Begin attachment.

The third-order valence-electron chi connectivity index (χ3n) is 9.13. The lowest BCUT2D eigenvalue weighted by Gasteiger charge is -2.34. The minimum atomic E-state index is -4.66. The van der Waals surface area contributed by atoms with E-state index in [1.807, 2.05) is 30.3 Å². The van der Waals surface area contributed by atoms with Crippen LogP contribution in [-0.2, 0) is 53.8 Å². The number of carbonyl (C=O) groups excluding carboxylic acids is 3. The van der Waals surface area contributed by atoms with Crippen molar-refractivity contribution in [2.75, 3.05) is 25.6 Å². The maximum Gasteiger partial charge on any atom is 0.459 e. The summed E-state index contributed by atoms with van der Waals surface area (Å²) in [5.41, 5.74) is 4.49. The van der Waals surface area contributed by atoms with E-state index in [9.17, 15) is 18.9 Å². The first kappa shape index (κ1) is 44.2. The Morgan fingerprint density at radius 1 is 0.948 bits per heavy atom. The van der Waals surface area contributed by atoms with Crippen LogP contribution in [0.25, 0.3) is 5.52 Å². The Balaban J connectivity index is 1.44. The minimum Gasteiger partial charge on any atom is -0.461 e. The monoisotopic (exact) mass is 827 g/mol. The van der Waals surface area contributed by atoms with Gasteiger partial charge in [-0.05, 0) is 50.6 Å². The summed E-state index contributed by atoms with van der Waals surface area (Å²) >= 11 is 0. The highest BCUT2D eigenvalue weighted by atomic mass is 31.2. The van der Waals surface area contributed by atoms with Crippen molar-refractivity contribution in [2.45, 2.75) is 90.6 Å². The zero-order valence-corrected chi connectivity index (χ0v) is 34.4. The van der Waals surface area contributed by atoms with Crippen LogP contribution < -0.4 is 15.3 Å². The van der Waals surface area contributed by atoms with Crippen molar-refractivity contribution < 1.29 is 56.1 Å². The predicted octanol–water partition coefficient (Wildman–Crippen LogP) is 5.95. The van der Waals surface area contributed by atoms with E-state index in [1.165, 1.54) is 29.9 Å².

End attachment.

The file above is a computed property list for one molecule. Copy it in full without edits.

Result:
The third-order valence-electron chi connectivity index (χ3n) is 9.13. The lowest BCUT2D eigenvalue weighted by Gasteiger charge is -2.34. The minimum atomic E-state index is -4.66. The van der Waals surface area contributed by atoms with E-state index in [1.807, 2.05) is 30.3 Å². The van der Waals surface area contributed by atoms with Crippen LogP contribution in [-0.2, 0) is 53.8 Å². The number of carbonyl (C=O) groups excluding carboxylic acids is 3. The van der Waals surface area contributed by atoms with Crippen molar-refractivity contribution in [2.75, 3.05) is 25.6 Å². The maximum Gasteiger partial charge on any atom is 0.459 e. The summed E-state index contributed by atoms with van der Waals surface area (Å²) in [5.41, 5.74) is 4.49. The van der Waals surface area contributed by atoms with E-state index in [9.17, 15) is 18.9 Å². The first kappa shape index (κ1) is 44.2. The Morgan fingerprint density at radius 1 is 0.948 bits per heavy atom. The van der Waals surface area contributed by atoms with Crippen LogP contribution in [0.25, 0.3) is 5.52 Å². The Balaban J connectivity index is 1.44. The minimum Gasteiger partial charge on any atom is -0.461 e. The monoisotopic (exact) mass is 827 g/mol. The van der Waals surface area contributed by atoms with Gasteiger partial charge in [-0.05, 0) is 50.6 Å². The summed E-state index contributed by atoms with van der Waals surface area (Å²) >= 11 is 0. The highest BCUT2D eigenvalue weighted by atomic mass is 31.2. The van der Waals surface area contributed by atoms with Crippen molar-refractivity contribution in [2.45, 2.75) is 90.6 Å². The zero-order valence-corrected chi connectivity index (χ0v) is 34.4. The van der Waals surface area contributed by atoms with Crippen LogP contribution < -0.4 is 15.3 Å². The van der Waals surface area contributed by atoms with Crippen molar-refractivity contribution < 1.29 is 56.1 Å². The predicted octanol–water partition coefficient (Wildman–Crippen LogP) is 5.95. The van der Waals surface area contributed by atoms with E-state index in [1.165, 1.54) is 29.9 Å².